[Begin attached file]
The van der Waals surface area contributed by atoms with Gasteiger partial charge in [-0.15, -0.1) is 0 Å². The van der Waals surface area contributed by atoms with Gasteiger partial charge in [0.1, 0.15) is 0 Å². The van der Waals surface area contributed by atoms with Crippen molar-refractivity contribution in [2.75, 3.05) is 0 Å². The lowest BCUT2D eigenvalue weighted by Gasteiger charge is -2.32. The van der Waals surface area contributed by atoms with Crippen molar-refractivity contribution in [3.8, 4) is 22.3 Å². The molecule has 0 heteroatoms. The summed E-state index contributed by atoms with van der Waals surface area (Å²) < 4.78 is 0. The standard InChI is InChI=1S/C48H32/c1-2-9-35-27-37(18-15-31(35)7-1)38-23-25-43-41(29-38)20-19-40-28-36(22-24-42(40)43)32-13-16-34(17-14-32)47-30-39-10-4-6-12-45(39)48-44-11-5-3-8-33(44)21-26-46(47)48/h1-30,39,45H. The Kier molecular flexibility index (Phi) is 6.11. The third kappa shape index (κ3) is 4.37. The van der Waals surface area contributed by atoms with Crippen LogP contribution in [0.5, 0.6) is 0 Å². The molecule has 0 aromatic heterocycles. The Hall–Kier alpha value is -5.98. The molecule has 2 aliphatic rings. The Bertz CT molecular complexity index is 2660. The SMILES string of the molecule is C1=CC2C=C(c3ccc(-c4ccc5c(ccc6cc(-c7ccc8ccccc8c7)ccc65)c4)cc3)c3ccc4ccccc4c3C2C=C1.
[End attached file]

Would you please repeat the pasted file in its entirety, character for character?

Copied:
The van der Waals surface area contributed by atoms with Gasteiger partial charge in [-0.15, -0.1) is 0 Å². The van der Waals surface area contributed by atoms with Gasteiger partial charge in [0.1, 0.15) is 0 Å². The van der Waals surface area contributed by atoms with Crippen molar-refractivity contribution in [2.75, 3.05) is 0 Å². The lowest BCUT2D eigenvalue weighted by Gasteiger charge is -2.32. The van der Waals surface area contributed by atoms with Crippen molar-refractivity contribution in [3.8, 4) is 22.3 Å². The molecule has 0 heteroatoms. The summed E-state index contributed by atoms with van der Waals surface area (Å²) < 4.78 is 0. The standard InChI is InChI=1S/C48H32/c1-2-9-35-27-37(18-15-31(35)7-1)38-23-25-43-41(29-38)20-19-40-28-36(22-24-42(40)43)32-13-16-34(17-14-32)47-30-39-10-4-6-12-45(39)48-44-11-5-3-8-33(44)21-26-46(47)48/h1-30,39,45H. The Kier molecular flexibility index (Phi) is 6.11. The third kappa shape index (κ3) is 4.37. The van der Waals surface area contributed by atoms with Crippen LogP contribution in [0.5, 0.6) is 0 Å². The molecule has 0 aromatic heterocycles. The Hall–Kier alpha value is -5.98. The molecule has 2 aliphatic rings. The Bertz CT molecular complexity index is 2660. The SMILES string of the molecule is C1=CC2C=C(c3ccc(-c4ccc5c(ccc6cc(-c7ccc8ccccc8c7)ccc65)c4)cc3)c3ccc4ccccc4c3C2C=C1.